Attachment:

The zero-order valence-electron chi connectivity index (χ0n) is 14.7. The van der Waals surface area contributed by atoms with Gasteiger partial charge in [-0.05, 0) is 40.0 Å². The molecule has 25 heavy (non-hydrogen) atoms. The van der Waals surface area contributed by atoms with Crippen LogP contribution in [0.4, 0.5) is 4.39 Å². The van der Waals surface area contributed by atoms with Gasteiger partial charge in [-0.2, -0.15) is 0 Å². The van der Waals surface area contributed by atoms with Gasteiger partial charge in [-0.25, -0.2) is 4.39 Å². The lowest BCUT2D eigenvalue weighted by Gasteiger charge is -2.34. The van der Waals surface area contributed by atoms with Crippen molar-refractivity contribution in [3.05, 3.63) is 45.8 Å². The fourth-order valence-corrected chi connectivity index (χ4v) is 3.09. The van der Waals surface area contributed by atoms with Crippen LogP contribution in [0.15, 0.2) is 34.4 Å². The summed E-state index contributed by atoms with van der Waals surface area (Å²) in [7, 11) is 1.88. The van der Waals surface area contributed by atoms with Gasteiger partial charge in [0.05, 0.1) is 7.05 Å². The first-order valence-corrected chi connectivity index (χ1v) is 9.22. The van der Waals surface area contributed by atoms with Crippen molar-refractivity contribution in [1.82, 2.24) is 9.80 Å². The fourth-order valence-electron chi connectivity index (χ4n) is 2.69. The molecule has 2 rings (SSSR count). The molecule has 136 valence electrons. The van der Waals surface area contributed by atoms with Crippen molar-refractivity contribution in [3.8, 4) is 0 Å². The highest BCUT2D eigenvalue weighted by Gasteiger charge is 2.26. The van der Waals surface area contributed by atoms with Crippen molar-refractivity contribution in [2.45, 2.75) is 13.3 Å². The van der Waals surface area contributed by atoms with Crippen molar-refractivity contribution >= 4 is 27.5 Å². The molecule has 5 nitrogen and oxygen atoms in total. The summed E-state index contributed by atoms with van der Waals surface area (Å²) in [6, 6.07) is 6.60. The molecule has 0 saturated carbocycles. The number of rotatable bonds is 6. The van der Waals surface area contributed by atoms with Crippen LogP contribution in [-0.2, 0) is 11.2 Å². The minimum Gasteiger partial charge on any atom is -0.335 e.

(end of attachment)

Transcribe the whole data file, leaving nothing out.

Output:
The zero-order valence-electron chi connectivity index (χ0n) is 14.7. The van der Waals surface area contributed by atoms with Gasteiger partial charge in [-0.05, 0) is 40.0 Å². The molecule has 25 heavy (non-hydrogen) atoms. The van der Waals surface area contributed by atoms with Crippen LogP contribution in [0.4, 0.5) is 4.39 Å². The van der Waals surface area contributed by atoms with Gasteiger partial charge in [-0.2, -0.15) is 0 Å². The van der Waals surface area contributed by atoms with Gasteiger partial charge in [-0.25, -0.2) is 4.39 Å². The lowest BCUT2D eigenvalue weighted by Gasteiger charge is -2.34. The van der Waals surface area contributed by atoms with Crippen molar-refractivity contribution in [3.05, 3.63) is 45.8 Å². The fourth-order valence-corrected chi connectivity index (χ4v) is 3.09. The van der Waals surface area contributed by atoms with Crippen LogP contribution in [0.15, 0.2) is 34.4 Å². The summed E-state index contributed by atoms with van der Waals surface area (Å²) in [7, 11) is 1.88. The van der Waals surface area contributed by atoms with Gasteiger partial charge in [0.05, 0.1) is 7.05 Å². The first-order valence-corrected chi connectivity index (χ1v) is 9.22. The van der Waals surface area contributed by atoms with Crippen molar-refractivity contribution in [1.82, 2.24) is 9.80 Å². The fourth-order valence-electron chi connectivity index (χ4n) is 2.69. The molecule has 2 rings (SSSR count). The molecule has 136 valence electrons. The van der Waals surface area contributed by atoms with Crippen molar-refractivity contribution in [3.8, 4) is 0 Å². The highest BCUT2D eigenvalue weighted by Gasteiger charge is 2.26. The van der Waals surface area contributed by atoms with Crippen molar-refractivity contribution in [2.45, 2.75) is 13.3 Å². The van der Waals surface area contributed by atoms with Crippen molar-refractivity contribution >= 4 is 27.5 Å². The molecule has 5 nitrogen and oxygen atoms in total. The summed E-state index contributed by atoms with van der Waals surface area (Å²) in [6, 6.07) is 6.60. The molecule has 0 saturated carbocycles. The number of rotatable bonds is 6. The van der Waals surface area contributed by atoms with Crippen LogP contribution in [-0.2, 0) is 11.2 Å². The minimum Gasteiger partial charge on any atom is -0.335 e.